Further, in such an embodiment, the moving magnet type instrument may have either an iris blade or an indicator 83 carried on the magnet member 84 for movement relative to a fixed scale or a lens represented as component 85 in FIGS. 9-12. To reduce the influence of gravity and friction causing drag of the magnet member 80 for smooth rotation, and to reduce the likelihood of erratic movement of the iris blade or indicator 83 relative to the scale, a magnetic body 86 is installed proximate one of the bearings 8, 22 in the frame 87 to bias the magnet 84 axially in the bearings. The magnetic field of the magnetic member biassing component 86 functions against the field of the magnet, but in such a manner as not to affect the magnetic field due to the coil. The magnet is thereby enabled to rotate more smoothly than expected with the blade or indicator moving constantly on the same level. Further, in that the magnet is capable of slight movement in an axial direction, the likelihood of damage to the instrument is reduced even if the magnet is forced to be moved slightly in the direction opposite to the magnetic body 86.
In still another embodiment of the instrument as shown in FIG. 11, the magnet member 84 is positioned within one or more components defining a magnetic body 86', which is positioned to the sides of the magnet, rather than proximate the bearings. Since the magnetic body is arranged not to be equally positioned about the magnet, the resulting magnetic forces cause the magnet to be axially biased in one direction. The magnet remains rotatable about the axis due to the effects that it is biased in one direction by a magnetic body.
In still another embodiment, as shown in FIG. 12, the magnet 84 is biased effectively by a magnetic body 86" which at least partially surrounds the magnet and has a bent or formed portion 89 which at least partly overlaps another side of the magnet. If the magnetic body is provided with the bent portion, the magnetic body is not required to be positioned unequally along the magnet since the bent portion which covers part of the bearing side of the magnet effectively biases the magnet away from the bent portion. The yoke of FIGS. 4 and 8 normally of non-magnetic material, can be made of magnetic material and used as the magnetic body.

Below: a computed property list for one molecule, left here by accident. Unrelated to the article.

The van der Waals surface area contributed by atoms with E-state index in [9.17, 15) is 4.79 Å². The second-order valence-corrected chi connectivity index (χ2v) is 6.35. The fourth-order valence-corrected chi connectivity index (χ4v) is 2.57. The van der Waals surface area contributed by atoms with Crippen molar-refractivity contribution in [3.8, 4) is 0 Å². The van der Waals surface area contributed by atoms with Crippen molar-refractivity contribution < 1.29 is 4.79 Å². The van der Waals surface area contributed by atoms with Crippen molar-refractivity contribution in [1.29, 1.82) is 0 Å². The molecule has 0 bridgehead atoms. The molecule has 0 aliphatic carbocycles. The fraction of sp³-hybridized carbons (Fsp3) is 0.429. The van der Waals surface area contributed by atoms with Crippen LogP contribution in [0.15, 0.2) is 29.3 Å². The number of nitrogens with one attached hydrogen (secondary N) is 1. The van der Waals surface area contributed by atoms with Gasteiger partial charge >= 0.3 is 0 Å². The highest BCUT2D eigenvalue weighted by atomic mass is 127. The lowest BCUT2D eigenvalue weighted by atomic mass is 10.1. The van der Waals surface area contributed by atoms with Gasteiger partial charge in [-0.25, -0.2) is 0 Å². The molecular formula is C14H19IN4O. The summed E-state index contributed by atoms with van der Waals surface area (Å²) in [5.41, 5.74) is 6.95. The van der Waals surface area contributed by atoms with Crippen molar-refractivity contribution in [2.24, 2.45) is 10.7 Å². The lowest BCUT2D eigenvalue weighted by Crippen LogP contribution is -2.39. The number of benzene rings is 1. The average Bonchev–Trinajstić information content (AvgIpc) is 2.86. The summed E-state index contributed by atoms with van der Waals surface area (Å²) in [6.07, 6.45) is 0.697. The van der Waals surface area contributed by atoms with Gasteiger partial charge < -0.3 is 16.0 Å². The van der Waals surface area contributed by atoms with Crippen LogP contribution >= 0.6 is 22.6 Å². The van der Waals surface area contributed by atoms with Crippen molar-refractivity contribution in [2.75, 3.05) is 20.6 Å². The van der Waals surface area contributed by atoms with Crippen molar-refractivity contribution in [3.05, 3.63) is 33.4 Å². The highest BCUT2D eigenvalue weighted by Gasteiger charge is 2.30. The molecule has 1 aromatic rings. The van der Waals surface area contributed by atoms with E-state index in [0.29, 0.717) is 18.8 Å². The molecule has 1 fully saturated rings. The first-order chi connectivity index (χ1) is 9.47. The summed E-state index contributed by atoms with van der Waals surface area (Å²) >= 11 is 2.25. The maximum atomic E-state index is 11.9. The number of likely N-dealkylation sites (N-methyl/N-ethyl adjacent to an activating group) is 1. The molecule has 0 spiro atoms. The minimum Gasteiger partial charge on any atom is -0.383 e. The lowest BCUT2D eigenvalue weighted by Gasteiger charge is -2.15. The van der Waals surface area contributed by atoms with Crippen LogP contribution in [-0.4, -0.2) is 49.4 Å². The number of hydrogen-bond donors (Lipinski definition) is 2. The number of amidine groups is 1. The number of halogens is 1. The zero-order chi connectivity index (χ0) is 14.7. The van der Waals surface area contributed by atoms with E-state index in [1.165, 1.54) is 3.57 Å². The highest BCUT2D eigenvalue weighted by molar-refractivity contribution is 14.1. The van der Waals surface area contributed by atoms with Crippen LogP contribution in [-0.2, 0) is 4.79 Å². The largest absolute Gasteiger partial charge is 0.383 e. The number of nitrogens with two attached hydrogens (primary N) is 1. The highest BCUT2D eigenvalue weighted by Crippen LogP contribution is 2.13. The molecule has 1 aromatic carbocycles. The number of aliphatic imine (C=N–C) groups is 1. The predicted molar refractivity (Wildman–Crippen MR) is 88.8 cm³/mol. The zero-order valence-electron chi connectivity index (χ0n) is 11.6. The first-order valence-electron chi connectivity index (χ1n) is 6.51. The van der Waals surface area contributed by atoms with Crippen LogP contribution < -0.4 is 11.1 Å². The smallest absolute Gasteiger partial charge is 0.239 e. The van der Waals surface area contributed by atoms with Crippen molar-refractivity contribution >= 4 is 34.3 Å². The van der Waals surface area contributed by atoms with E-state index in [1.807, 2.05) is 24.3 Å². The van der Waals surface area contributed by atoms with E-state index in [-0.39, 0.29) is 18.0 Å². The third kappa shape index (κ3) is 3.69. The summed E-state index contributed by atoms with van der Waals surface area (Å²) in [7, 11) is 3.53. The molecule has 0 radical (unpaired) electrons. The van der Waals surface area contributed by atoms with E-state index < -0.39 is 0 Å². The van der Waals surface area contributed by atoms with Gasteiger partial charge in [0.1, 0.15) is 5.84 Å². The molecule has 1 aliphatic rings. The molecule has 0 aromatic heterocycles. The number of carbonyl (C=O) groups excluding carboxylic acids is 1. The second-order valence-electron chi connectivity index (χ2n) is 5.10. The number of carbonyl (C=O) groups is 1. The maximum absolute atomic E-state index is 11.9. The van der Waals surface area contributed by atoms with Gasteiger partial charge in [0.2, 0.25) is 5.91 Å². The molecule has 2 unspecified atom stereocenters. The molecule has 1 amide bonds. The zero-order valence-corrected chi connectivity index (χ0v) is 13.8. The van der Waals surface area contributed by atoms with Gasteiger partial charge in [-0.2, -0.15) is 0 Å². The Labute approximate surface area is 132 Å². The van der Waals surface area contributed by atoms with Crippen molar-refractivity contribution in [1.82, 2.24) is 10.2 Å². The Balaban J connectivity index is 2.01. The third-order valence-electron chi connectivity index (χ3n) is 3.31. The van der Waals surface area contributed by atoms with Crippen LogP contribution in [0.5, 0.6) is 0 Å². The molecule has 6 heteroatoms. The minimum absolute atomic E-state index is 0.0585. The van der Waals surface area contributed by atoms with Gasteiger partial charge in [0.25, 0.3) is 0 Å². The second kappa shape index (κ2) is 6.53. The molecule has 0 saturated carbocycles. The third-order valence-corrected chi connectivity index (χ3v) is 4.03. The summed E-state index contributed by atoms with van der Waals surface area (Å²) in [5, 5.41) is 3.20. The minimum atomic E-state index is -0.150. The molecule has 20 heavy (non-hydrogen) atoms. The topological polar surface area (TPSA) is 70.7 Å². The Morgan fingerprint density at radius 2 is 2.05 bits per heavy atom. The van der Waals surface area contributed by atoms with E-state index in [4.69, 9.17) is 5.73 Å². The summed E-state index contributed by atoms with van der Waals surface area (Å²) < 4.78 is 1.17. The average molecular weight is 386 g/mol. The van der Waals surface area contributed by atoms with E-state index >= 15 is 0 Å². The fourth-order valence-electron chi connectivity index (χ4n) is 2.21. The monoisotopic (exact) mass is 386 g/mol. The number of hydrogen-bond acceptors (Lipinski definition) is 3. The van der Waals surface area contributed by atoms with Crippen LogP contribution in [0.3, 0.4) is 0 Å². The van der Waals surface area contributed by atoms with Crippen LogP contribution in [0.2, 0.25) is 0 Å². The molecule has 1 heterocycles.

Referring in more detail to the magnetic member, generally identified in FIG. 3 as 30, improved constructions are shown in FIGS. 13-22. In FIG. 13, a magnetic ring component 90 for a magnet member is shown. The ring component is formed by sintering magnetic material into a ring having a center hole 91, which has a roughened surface. As shown in FIGS. 14, and 15, a plastic material 92 is molded in the center hole with axle portions 93 extending beyond the depth of the body of the magnet member. The plastic portion is prevented from separating from the ring by the effective interlock due to firm engagement caused by the molding of the material into the roughened surface of the ring member.
Another embodiment of the magnetic member 30 is shown in FIGS. 16 and 17 in which the magnetic material is formed into a ring like component 90 having a circumferential portion extending in a rim beyond the planes of the upper and lower surfaces thereof. This component is used as an inset in the plastic material resulting in an essentially cylindrical element which may have axles 93 extending from the surface, or which may have hollows to receive axle components from the frame of the instrument. Since the plastic material extends through the ring and over portions thereof, an interlock effect makes separation unlikely.
The embodiments in FIGS. 19-22 represent other variations of a magnet member in which a plastic material is molded onto the magnet material portion in an interlocking manner to provide physical connection as well as chemical bonding. In FIG. 22, the integrally molded plastic portion includes support posts 95 on which iris blades or vanes, or indicators may be mounted in a known manner, such as by being cemented or staked.
In summary, a magnet member having axles and support posts is provided requiring a minimum of components an therefore a minimum of assembly steps. The magnet member has a flux density comparable to more conventional magnet members of greater cost resulting from the requirement that several assembly steps are necessary.
Since the several components are molded, and dimensions are maintained to standards, the components are readily assembled into a moving magnet instrument.